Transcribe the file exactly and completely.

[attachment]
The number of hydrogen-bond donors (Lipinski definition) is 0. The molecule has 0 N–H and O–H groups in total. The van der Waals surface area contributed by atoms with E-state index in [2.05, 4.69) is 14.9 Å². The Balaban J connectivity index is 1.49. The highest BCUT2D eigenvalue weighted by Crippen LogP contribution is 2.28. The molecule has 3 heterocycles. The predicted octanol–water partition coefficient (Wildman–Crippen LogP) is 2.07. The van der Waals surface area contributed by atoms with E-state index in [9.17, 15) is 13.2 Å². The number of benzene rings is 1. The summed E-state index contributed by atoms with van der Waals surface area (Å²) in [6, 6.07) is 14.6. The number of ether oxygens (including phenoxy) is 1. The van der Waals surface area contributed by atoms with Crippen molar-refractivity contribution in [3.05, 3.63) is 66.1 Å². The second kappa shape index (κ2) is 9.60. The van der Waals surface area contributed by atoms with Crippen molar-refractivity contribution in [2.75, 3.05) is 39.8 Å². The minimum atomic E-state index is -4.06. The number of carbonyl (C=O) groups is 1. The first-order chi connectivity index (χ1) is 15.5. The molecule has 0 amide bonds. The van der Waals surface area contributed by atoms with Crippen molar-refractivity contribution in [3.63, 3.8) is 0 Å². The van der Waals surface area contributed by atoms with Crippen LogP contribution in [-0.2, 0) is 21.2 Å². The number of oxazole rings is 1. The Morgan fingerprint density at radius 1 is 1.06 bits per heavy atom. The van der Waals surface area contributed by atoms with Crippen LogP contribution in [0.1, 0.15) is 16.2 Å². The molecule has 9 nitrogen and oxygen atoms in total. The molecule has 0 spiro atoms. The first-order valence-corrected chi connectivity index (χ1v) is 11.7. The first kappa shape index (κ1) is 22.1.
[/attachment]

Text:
The number of hydrogen-bond donors (Lipinski definition) is 0. The molecule has 0 N–H and O–H groups in total. The van der Waals surface area contributed by atoms with E-state index in [2.05, 4.69) is 14.9 Å². The Balaban J connectivity index is 1.49. The highest BCUT2D eigenvalue weighted by Crippen LogP contribution is 2.28. The molecule has 3 heterocycles. The predicted octanol–water partition coefficient (Wildman–Crippen LogP) is 2.07. The van der Waals surface area contributed by atoms with E-state index in [9.17, 15) is 13.2 Å². The number of benzene rings is 1. The summed E-state index contributed by atoms with van der Waals surface area (Å²) in [6, 6.07) is 14.6. The number of ether oxygens (including phenoxy) is 1. The van der Waals surface area contributed by atoms with Crippen molar-refractivity contribution in [3.05, 3.63) is 66.1 Å². The second kappa shape index (κ2) is 9.60. The van der Waals surface area contributed by atoms with Crippen molar-refractivity contribution in [2.75, 3.05) is 39.8 Å². The minimum atomic E-state index is -4.06. The number of carbonyl (C=O) groups is 1. The first-order chi connectivity index (χ1) is 15.5. The molecule has 0 amide bonds. The van der Waals surface area contributed by atoms with Crippen molar-refractivity contribution in [3.63, 3.8) is 0 Å². The van der Waals surface area contributed by atoms with Crippen LogP contribution in [-0.2, 0) is 21.2 Å². The number of oxazole rings is 1. The Morgan fingerprint density at radius 1 is 1.06 bits per heavy atom. The van der Waals surface area contributed by atoms with Crippen LogP contribution in [0.1, 0.15) is 16.2 Å². The molecule has 9 nitrogen and oxygen atoms in total. The molecule has 0 spiro atoms. The first-order valence-corrected chi connectivity index (χ1v) is 11.7. The first kappa shape index (κ1) is 22.1.